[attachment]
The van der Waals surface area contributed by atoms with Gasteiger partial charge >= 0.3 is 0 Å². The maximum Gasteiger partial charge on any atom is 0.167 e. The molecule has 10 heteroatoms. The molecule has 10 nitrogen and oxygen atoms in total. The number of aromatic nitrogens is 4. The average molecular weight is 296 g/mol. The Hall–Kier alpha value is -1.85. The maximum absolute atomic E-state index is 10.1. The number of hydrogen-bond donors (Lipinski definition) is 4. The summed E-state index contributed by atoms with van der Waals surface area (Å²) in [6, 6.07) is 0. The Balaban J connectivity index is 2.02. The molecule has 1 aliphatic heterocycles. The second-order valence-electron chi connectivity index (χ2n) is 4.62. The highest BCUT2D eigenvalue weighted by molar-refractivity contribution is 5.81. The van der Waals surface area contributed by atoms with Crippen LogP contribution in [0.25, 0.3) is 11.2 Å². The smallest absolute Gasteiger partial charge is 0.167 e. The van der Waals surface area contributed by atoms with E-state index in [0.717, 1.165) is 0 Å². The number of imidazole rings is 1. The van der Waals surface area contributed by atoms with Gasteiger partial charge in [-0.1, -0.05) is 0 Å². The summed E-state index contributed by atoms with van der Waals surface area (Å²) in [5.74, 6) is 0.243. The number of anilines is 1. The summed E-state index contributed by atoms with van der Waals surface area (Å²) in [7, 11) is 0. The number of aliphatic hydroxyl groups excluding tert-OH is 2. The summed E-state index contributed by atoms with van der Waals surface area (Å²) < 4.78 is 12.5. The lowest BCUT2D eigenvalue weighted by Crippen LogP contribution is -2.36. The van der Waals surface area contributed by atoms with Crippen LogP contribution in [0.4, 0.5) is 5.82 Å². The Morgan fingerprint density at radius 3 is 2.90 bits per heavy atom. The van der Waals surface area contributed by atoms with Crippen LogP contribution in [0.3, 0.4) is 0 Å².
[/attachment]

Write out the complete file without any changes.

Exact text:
The van der Waals surface area contributed by atoms with Gasteiger partial charge >= 0.3 is 0 Å². The maximum Gasteiger partial charge on any atom is 0.167 e. The molecule has 10 heteroatoms. The molecule has 10 nitrogen and oxygen atoms in total. The number of aromatic nitrogens is 4. The average molecular weight is 296 g/mol. The Hall–Kier alpha value is -1.85. The maximum absolute atomic E-state index is 10.1. The number of hydrogen-bond donors (Lipinski definition) is 4. The summed E-state index contributed by atoms with van der Waals surface area (Å²) in [6, 6.07) is 0. The Balaban J connectivity index is 2.02. The molecule has 1 aliphatic heterocycles. The second-order valence-electron chi connectivity index (χ2n) is 4.62. The highest BCUT2D eigenvalue weighted by molar-refractivity contribution is 5.81. The van der Waals surface area contributed by atoms with Crippen LogP contribution in [0.25, 0.3) is 11.2 Å². The smallest absolute Gasteiger partial charge is 0.167 e. The van der Waals surface area contributed by atoms with E-state index in [0.717, 1.165) is 0 Å². The number of imidazole rings is 1. The van der Waals surface area contributed by atoms with Gasteiger partial charge in [-0.1, -0.05) is 0 Å². The summed E-state index contributed by atoms with van der Waals surface area (Å²) in [5.74, 6) is 0.243. The number of anilines is 1. The summed E-state index contributed by atoms with van der Waals surface area (Å²) in [7, 11) is 0. The number of aliphatic hydroxyl groups excluding tert-OH is 2. The summed E-state index contributed by atoms with van der Waals surface area (Å²) < 4.78 is 12.5. The lowest BCUT2D eigenvalue weighted by Crippen LogP contribution is -2.36. The van der Waals surface area contributed by atoms with Crippen LogP contribution in [0.4, 0.5) is 5.82 Å². The Morgan fingerprint density at radius 3 is 2.90 bits per heavy atom. The van der Waals surface area contributed by atoms with Crippen LogP contribution in [0.3, 0.4) is 0 Å².